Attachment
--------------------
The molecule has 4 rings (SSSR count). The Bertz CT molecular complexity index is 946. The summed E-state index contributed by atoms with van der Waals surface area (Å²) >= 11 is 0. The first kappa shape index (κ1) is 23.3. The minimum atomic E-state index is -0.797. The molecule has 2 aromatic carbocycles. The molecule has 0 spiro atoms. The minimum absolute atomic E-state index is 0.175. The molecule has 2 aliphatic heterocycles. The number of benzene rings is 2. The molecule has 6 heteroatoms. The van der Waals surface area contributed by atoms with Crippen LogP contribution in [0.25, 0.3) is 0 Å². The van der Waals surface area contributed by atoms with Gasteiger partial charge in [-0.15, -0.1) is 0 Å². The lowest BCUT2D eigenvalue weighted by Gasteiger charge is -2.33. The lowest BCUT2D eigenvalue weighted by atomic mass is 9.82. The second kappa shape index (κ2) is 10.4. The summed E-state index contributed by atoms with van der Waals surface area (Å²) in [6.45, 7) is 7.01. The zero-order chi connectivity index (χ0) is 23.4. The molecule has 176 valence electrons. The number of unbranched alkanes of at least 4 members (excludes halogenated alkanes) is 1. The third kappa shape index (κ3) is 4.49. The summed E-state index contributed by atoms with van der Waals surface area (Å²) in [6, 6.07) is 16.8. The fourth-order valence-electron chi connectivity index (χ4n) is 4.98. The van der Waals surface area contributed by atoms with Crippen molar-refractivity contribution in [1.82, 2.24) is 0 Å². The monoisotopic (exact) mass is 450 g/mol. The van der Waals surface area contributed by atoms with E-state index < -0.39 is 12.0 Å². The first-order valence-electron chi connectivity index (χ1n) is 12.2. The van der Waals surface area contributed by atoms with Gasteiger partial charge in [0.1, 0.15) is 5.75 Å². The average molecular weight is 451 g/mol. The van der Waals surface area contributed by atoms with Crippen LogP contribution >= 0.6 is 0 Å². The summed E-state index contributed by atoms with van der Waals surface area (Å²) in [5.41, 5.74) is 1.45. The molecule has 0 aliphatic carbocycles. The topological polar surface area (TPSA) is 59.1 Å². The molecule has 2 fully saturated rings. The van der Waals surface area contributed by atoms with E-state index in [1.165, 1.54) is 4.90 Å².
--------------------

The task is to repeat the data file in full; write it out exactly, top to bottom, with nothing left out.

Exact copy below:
The molecule has 4 rings (SSSR count). The Bertz CT molecular complexity index is 946. The summed E-state index contributed by atoms with van der Waals surface area (Å²) >= 11 is 0. The first kappa shape index (κ1) is 23.3. The minimum atomic E-state index is -0.797. The molecule has 2 aromatic carbocycles. The molecule has 0 spiro atoms. The minimum absolute atomic E-state index is 0.175. The molecule has 2 aliphatic heterocycles. The number of benzene rings is 2. The molecule has 6 heteroatoms. The van der Waals surface area contributed by atoms with Crippen LogP contribution in [0.25, 0.3) is 0 Å². The van der Waals surface area contributed by atoms with Gasteiger partial charge in [-0.15, -0.1) is 0 Å². The lowest BCUT2D eigenvalue weighted by Gasteiger charge is -2.33. The lowest BCUT2D eigenvalue weighted by atomic mass is 9.82. The second kappa shape index (κ2) is 10.4. The summed E-state index contributed by atoms with van der Waals surface area (Å²) in [6.45, 7) is 7.01. The zero-order chi connectivity index (χ0) is 23.4. The molecule has 176 valence electrons. The number of unbranched alkanes of at least 4 members (excludes halogenated alkanes) is 1. The third kappa shape index (κ3) is 4.49. The summed E-state index contributed by atoms with van der Waals surface area (Å²) in [6, 6.07) is 16.8. The fourth-order valence-electron chi connectivity index (χ4n) is 4.98. The van der Waals surface area contributed by atoms with Crippen molar-refractivity contribution in [1.82, 2.24) is 0 Å². The monoisotopic (exact) mass is 450 g/mol. The van der Waals surface area contributed by atoms with E-state index < -0.39 is 12.0 Å². The first-order valence-electron chi connectivity index (χ1n) is 12.2. The van der Waals surface area contributed by atoms with Gasteiger partial charge in [0.1, 0.15) is 5.75 Å². The average molecular weight is 451 g/mol. The van der Waals surface area contributed by atoms with Crippen LogP contribution >= 0.6 is 0 Å². The summed E-state index contributed by atoms with van der Waals surface area (Å²) in [5.41, 5.74) is 1.45. The molecule has 0 aliphatic carbocycles. The topological polar surface area (TPSA) is 59.1 Å². The molecule has 2 fully saturated rings. The van der Waals surface area contributed by atoms with E-state index in [1.165, 1.54) is 4.90 Å².